28 October 2016
The government's policy of revitalizing old industrial buildings in our city has benefited only real estate developers, not industrialists. Photo: HKEJ
The government's policy of revitalizing old industrial buildings in our city has benefited only real estate developers, not industrialists. Photo: HKEJ

What exactly is meant by ‘re-industrialization’?

One of the most noticeable tasks on the agenda of the newly established Innovation and Technology Bureau (ITB) has got to be “the re-industrialization of Hong Kong”.

So how exactly can our city be “re-industrialized”?

The government has yet to elaborate on that, but a document submitted to the Legislative Council Financial Committee by the administration in October may give us some clues.

It says one striking thing in common among the industrial reform programs in full swing in the United States, Germany and China in recent years is that cutting-edge artificial intelligence and environment-friendly technologies have become the new growth drivers in the manufacturing industries in these countries, producing “service-oriented” products through the widespread use of information technology and the Internet of Things.

If that is really the latest trend in the industrial development in the advanced world, then obviously that would be something we should aim for in the days ahead, and the degree to which we can meet this target will determine whether our “re-industrialization” process can truly bear fruit.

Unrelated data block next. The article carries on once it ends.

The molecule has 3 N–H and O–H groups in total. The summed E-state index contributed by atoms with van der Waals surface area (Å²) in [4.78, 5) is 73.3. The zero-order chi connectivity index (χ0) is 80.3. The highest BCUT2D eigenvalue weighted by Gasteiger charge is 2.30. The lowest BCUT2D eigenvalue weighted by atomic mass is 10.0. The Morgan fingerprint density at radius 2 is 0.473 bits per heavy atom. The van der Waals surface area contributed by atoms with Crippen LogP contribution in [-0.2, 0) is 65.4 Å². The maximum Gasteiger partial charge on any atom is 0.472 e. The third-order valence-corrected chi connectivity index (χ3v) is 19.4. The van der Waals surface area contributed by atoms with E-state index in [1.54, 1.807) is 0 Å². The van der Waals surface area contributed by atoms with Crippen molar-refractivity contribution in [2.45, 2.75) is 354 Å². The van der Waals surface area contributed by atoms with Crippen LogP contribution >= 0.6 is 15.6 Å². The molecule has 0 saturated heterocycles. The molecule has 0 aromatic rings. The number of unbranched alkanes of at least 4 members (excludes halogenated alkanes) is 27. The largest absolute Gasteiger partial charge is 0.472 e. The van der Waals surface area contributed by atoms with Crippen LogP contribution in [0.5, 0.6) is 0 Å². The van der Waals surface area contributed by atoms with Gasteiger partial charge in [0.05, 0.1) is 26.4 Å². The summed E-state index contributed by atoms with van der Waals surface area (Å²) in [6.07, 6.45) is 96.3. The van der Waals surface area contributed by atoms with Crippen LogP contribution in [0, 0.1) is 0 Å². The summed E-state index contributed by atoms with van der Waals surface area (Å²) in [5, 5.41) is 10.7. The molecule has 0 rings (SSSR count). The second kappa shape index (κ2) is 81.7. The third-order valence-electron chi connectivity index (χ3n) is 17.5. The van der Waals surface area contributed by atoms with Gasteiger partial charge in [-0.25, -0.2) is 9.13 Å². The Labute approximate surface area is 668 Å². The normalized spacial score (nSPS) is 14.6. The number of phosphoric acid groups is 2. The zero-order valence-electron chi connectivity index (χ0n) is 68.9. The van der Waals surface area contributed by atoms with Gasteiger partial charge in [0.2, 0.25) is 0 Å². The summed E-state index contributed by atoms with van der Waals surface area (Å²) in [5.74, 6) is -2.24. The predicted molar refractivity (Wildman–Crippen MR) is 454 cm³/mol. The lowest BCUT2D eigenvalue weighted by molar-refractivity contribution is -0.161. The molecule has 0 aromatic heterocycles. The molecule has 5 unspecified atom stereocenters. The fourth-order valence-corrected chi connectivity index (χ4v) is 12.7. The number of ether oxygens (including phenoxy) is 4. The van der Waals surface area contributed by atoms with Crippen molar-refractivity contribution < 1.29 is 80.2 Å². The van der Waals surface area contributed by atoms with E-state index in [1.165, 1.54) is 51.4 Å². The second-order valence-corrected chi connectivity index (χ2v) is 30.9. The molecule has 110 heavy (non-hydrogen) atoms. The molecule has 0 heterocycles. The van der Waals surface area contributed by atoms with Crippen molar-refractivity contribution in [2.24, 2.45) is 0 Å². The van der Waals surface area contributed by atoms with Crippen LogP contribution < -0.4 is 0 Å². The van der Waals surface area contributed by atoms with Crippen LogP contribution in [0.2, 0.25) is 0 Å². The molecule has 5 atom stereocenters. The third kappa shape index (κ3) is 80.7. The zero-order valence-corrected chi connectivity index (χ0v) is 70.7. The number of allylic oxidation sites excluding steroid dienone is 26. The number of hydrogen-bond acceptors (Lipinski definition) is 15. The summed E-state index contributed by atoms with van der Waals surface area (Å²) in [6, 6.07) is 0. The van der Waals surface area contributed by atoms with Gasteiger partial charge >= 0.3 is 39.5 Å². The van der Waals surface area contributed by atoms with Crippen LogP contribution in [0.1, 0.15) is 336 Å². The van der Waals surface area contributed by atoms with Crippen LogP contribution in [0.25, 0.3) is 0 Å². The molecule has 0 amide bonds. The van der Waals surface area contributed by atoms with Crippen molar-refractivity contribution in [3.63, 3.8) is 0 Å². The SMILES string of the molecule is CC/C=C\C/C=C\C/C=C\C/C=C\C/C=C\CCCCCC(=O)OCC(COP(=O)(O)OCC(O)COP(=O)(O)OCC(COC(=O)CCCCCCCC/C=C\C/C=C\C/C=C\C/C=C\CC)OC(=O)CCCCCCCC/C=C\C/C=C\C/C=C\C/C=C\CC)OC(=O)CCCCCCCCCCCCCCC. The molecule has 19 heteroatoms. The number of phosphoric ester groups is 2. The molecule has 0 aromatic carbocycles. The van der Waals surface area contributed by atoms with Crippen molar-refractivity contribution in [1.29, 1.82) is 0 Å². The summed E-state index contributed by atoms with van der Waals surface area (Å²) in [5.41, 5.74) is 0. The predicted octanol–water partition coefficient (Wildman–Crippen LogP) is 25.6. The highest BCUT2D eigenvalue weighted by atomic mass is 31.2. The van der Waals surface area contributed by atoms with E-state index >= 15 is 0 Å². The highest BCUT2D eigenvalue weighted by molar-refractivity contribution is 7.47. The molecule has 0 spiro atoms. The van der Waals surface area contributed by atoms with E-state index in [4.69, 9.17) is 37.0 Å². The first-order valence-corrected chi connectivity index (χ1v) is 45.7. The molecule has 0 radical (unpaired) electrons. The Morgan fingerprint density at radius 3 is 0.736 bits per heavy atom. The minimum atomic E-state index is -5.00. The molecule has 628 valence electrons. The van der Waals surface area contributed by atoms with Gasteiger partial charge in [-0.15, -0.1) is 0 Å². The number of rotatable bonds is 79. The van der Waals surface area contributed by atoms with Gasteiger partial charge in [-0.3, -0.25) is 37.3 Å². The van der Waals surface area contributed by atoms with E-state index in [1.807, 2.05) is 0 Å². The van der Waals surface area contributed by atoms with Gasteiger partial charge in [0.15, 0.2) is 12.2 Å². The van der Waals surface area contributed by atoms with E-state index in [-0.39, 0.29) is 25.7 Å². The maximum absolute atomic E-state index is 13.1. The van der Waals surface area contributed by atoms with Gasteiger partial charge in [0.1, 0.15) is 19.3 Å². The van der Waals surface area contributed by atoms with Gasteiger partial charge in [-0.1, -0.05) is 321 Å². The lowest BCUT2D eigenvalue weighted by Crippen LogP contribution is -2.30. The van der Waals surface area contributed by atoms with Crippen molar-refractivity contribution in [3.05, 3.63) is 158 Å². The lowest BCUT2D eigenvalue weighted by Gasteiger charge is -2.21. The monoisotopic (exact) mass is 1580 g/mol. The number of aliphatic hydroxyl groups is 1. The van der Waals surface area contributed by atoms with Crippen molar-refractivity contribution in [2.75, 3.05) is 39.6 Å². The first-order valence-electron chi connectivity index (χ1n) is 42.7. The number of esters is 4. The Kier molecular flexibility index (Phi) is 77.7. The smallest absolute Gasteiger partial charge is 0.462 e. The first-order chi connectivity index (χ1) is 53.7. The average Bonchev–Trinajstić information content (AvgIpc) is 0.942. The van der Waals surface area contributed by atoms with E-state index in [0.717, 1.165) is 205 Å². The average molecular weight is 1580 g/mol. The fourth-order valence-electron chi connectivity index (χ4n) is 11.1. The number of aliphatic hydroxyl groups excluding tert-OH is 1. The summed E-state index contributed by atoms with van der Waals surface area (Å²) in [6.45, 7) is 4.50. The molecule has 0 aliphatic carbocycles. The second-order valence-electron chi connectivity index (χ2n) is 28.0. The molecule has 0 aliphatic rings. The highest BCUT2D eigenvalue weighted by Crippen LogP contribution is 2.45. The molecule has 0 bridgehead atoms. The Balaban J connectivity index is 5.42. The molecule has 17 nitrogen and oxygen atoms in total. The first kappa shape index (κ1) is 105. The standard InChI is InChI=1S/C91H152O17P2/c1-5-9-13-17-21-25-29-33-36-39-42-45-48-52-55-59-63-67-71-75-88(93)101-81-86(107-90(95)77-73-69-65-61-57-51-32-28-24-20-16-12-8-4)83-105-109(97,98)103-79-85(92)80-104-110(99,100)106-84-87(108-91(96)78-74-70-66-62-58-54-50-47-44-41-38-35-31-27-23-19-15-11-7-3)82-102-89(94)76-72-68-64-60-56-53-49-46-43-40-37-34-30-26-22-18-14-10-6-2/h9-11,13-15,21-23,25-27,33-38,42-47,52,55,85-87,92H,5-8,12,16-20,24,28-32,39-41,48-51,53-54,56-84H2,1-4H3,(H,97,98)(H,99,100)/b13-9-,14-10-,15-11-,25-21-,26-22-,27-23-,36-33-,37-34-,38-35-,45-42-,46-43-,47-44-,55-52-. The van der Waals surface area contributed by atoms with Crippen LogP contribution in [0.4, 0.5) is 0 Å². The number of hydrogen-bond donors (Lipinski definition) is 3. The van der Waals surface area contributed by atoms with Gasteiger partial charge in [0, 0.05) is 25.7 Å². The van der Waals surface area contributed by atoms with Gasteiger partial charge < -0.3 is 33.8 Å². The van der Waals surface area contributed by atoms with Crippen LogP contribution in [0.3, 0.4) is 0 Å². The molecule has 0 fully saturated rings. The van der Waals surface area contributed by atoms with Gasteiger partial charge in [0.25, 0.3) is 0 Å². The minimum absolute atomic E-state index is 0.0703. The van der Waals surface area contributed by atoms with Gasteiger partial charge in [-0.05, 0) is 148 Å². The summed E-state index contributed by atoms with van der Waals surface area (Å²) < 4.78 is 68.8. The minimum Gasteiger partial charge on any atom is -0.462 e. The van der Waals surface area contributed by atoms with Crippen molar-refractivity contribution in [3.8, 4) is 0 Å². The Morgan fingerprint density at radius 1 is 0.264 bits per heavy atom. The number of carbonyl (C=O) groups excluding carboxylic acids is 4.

But how can we pull it off?

Perhaps the experience of Germany can offer us some insights into how we can develop high-value-added manufacturing industries.

The key to success in manufacturing in the internet era is no longer just producing high-quality tangible products but tangible products accompanied by the best after-sales online support.

In other words, manufacturing these days is not only about turning out products, but also about operating online service platforms.

Germany is already putting a lot of effort into testing and promoting online service platforms, a process often dubbed “industrialization 4.0”, and introducing them to small businesses.

Many German manufacturers have even sent their managers and technicians to Silicon Valley on internship to learn the latest in information technology.

As far as Hong Kong is concerned, we might not possess the kind of talent and technologies that Silicon Valley has.

However, as an international financial hub, we are at a definite advantage over other Chinese cities in providing online service platforms for mainland manufacturers, as we are among the regions with the highest broadband internet penetration rate in the world, and we enjoy a high degree of freedom of information guaranteed under the Basic Law.

However, before getting to work on “industrialization 4.0”, there is one major issue that the ITB must address promptly, which is the fact that many local entrepreneurs who wanted to move their assembly lines back to Hong Kong from the mainland have been put off by the shortage of industrial buildings in our city.

The government’s policy of revitalizing old industrial buildings across the city has in fact only benefited real estate developers, as most such properties have been renovated and rented out for anything but manufacturing use.

The surge in rents as a result has made the situation even worse for factory operators.

This article appeared in the Hong Kong Economic Journal on Nov. 30.

Translation by Alan Lee

[Chinese version 中文版]

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A Legislative Council member from the information technology functional constituency

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